The planned campus for South Essex College in Basildon town centre that will be on the site of the existing market has shrunk to less than 40 percent of its original planned size. This will effectively leave Basildon as a satellite site for the college rather than a main campus such as Thurrock or Southend. See here for the full story in the Yellow Advertiser: EXCLUSIVE: Fears for Basildon town centre regeneration as files reveal planned college campus has shrunk by 60 per cent.
The ‘mini-campus’ that Basildon town centre will be graced with is part of a complex chain of developments which we’ll try to explain! The chain takes in the executive housing development at Dry Street, the sale of the existing campus of South Essex College at the top of Nethermayne to the housing developers, the ‘re-location’ of the college to where the market is and the relocation of the market to St. Martin’s Square.
All of these have long been a source of controversy. Controversy over an executive housing development at Dry Street which does nothing to reduce the waiting list for social housing in Basildon. An executive housing development which has already destroyed an important local site for wildlife. Controversy over £3million of our money being used by both Basildon and Essex County Councils to plug a ‘funding gap’ in the relocation of the market to St. Martin’s Square. Controversy over the destruction of what used to be an oasis of greenery and calm in St. Martin’s Square to make way for the market, the construction of which appears to be proceeding at a snail’s pace. Lastly but by no means least, controversy over the downsizing of what will be on offer to potential students in Basildon at the new ‘mini-campus’ in the town centre.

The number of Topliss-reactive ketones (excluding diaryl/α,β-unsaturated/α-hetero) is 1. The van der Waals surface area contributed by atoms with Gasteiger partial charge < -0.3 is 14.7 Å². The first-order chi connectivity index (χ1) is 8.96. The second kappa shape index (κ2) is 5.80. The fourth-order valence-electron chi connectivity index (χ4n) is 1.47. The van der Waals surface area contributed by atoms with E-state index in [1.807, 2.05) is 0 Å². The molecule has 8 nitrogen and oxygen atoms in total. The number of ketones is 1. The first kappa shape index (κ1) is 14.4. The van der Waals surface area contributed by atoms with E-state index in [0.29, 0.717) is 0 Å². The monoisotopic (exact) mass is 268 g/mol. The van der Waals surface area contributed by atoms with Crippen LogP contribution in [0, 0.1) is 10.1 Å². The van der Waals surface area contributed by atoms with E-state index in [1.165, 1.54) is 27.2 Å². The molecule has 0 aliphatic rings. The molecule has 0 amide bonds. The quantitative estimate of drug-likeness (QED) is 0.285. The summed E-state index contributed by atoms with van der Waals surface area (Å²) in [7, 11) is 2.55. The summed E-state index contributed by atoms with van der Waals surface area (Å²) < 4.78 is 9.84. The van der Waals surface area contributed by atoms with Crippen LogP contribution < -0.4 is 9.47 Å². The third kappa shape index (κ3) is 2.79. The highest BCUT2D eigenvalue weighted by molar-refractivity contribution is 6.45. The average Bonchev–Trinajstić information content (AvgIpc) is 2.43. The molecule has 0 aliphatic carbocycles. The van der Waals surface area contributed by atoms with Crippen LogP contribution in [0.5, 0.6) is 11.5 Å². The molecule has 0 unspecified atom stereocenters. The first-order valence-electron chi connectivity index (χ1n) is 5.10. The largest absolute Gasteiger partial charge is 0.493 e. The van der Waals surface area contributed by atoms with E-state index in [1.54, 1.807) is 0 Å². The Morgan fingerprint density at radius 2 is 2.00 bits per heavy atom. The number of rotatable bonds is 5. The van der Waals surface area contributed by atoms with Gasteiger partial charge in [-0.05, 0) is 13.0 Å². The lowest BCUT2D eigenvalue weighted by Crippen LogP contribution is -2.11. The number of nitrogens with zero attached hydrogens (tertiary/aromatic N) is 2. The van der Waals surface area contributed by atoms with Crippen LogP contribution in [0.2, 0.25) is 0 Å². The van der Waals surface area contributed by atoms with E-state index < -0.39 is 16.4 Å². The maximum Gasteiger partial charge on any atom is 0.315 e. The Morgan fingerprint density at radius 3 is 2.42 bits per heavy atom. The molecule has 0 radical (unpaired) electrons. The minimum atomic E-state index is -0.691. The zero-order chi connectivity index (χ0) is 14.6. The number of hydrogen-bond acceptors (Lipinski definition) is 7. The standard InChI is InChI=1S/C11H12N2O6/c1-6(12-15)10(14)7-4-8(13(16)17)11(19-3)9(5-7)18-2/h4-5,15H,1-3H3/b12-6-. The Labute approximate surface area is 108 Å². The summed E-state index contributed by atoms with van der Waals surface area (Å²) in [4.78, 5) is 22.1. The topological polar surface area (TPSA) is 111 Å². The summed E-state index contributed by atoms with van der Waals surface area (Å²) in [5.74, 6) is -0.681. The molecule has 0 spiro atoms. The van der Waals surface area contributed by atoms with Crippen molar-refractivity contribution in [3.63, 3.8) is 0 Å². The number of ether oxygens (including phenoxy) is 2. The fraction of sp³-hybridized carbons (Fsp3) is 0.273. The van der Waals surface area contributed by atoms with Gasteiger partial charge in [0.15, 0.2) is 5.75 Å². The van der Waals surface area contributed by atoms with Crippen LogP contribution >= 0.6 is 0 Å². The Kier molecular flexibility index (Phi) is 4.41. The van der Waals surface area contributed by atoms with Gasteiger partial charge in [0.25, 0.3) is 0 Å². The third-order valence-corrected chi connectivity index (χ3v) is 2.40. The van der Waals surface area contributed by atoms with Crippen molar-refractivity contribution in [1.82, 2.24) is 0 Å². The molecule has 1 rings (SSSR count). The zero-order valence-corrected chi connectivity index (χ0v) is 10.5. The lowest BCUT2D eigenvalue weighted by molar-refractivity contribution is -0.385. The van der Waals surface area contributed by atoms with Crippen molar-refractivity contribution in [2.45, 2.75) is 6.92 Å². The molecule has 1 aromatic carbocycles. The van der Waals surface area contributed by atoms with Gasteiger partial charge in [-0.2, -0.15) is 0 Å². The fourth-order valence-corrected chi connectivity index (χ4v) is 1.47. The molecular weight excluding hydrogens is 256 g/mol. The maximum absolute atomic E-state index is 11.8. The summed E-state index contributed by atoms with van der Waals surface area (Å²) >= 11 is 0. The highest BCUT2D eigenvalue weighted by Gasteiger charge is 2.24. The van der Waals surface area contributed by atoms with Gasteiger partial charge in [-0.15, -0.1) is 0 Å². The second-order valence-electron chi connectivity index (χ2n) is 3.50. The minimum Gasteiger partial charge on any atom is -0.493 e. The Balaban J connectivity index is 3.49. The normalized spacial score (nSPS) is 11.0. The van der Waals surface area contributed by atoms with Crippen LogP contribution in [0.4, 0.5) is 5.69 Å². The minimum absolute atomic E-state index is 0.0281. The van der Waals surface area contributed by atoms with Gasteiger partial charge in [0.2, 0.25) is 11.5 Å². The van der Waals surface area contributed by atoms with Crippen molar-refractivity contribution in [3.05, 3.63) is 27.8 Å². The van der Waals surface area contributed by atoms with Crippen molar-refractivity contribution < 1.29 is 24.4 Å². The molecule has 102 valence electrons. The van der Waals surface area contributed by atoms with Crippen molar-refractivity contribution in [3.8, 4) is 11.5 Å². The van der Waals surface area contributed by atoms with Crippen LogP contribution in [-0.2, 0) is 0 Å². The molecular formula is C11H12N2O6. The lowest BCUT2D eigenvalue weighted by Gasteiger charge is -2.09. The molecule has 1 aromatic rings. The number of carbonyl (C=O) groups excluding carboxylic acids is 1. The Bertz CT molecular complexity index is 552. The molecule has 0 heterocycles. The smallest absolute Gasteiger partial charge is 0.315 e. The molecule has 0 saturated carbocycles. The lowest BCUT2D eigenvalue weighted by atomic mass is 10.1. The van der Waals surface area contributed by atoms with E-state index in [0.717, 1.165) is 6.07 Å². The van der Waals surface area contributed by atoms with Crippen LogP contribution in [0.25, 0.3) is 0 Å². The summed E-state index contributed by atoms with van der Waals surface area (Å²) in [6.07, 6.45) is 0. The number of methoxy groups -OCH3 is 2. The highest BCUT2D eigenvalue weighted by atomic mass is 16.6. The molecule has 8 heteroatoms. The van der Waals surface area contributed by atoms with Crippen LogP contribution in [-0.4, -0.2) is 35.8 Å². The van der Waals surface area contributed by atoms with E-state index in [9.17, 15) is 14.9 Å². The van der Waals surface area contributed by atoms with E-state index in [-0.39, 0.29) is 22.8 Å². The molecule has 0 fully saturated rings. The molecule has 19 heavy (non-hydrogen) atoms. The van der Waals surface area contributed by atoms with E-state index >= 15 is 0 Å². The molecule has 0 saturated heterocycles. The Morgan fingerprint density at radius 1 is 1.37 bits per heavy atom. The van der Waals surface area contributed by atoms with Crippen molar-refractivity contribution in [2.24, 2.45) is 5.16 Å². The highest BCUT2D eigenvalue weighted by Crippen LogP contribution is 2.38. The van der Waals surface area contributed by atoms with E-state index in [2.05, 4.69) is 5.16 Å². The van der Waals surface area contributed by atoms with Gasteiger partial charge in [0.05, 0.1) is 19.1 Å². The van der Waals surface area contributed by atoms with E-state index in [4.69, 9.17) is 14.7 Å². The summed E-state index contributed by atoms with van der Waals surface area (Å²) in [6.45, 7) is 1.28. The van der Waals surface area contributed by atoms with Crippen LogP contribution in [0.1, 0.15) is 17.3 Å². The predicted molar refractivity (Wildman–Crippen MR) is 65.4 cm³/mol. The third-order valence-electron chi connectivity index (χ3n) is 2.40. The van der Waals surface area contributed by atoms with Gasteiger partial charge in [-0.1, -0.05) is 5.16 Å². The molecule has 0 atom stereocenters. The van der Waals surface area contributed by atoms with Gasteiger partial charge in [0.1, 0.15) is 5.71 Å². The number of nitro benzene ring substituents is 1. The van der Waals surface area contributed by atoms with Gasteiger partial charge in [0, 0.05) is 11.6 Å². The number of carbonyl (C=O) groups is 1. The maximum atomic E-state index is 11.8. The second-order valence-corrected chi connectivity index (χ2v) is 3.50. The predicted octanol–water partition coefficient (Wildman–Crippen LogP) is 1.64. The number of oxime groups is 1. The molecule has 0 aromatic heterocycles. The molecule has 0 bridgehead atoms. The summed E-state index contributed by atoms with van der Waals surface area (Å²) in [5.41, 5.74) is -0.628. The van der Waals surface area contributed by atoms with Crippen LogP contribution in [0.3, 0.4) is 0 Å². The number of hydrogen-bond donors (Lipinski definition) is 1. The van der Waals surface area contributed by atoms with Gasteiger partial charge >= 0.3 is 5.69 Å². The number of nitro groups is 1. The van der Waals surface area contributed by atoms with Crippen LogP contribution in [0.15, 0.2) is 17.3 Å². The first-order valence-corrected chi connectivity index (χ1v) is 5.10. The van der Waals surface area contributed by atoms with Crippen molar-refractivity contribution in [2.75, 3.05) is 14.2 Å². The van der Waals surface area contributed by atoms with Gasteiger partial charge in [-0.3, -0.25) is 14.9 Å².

You seriously couldn’t make this up if you tried! This has been one long catalogue of hot air, bullshit and arrogance, all laced with a large dose of incompetence. Here we have a classic example of what’s wrong with not just with a top down, unaccountable planning system but the political, economic and social order that system serves. At every step of the way in this sorry development saga, the residents of Basildon have been denied a meaningful say in what will happen to their town. Is it any wonder that the vast majority of residents don’t bother to vote at local elections when regardless of where they put their cross, it makes no difference as their hopes and fears over the future direction of Basildon are routinely ignored?